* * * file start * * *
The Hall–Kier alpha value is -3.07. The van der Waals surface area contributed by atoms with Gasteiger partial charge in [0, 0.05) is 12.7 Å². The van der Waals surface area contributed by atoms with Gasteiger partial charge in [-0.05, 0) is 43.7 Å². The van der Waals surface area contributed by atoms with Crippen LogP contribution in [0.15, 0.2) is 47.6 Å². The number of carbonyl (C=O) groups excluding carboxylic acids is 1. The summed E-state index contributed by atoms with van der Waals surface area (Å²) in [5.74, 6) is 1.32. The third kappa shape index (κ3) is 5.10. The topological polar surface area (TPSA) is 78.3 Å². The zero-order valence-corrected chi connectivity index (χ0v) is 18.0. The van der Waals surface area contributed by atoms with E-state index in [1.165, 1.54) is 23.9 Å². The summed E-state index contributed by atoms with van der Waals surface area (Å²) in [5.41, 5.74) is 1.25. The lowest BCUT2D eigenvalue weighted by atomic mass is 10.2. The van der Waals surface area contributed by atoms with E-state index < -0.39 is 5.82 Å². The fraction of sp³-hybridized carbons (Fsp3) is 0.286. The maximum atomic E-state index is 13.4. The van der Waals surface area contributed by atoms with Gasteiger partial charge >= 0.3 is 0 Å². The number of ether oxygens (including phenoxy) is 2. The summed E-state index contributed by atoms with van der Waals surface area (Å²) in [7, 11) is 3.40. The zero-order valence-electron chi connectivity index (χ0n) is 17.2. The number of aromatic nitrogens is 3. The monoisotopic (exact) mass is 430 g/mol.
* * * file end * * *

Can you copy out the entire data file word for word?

The Hall–Kier alpha value is -3.07. The van der Waals surface area contributed by atoms with Gasteiger partial charge in [0, 0.05) is 12.7 Å². The van der Waals surface area contributed by atoms with Gasteiger partial charge in [-0.05, 0) is 43.7 Å². The van der Waals surface area contributed by atoms with Crippen LogP contribution in [0.15, 0.2) is 47.6 Å². The number of carbonyl (C=O) groups excluding carboxylic acids is 1. The summed E-state index contributed by atoms with van der Waals surface area (Å²) in [5.74, 6) is 1.32. The third kappa shape index (κ3) is 5.10. The topological polar surface area (TPSA) is 78.3 Å². The zero-order valence-corrected chi connectivity index (χ0v) is 18.0. The van der Waals surface area contributed by atoms with E-state index in [1.165, 1.54) is 23.9 Å². The summed E-state index contributed by atoms with van der Waals surface area (Å²) in [5.41, 5.74) is 1.25. The lowest BCUT2D eigenvalue weighted by atomic mass is 10.2. The van der Waals surface area contributed by atoms with E-state index < -0.39 is 5.82 Å². The fraction of sp³-hybridized carbons (Fsp3) is 0.286. The maximum atomic E-state index is 13.4. The van der Waals surface area contributed by atoms with Gasteiger partial charge >= 0.3 is 0 Å². The number of ether oxygens (including phenoxy) is 2. The summed E-state index contributed by atoms with van der Waals surface area (Å²) in [7, 11) is 3.40. The zero-order valence-electron chi connectivity index (χ0n) is 17.2. The number of aromatic nitrogens is 3. The monoisotopic (exact) mass is 430 g/mol.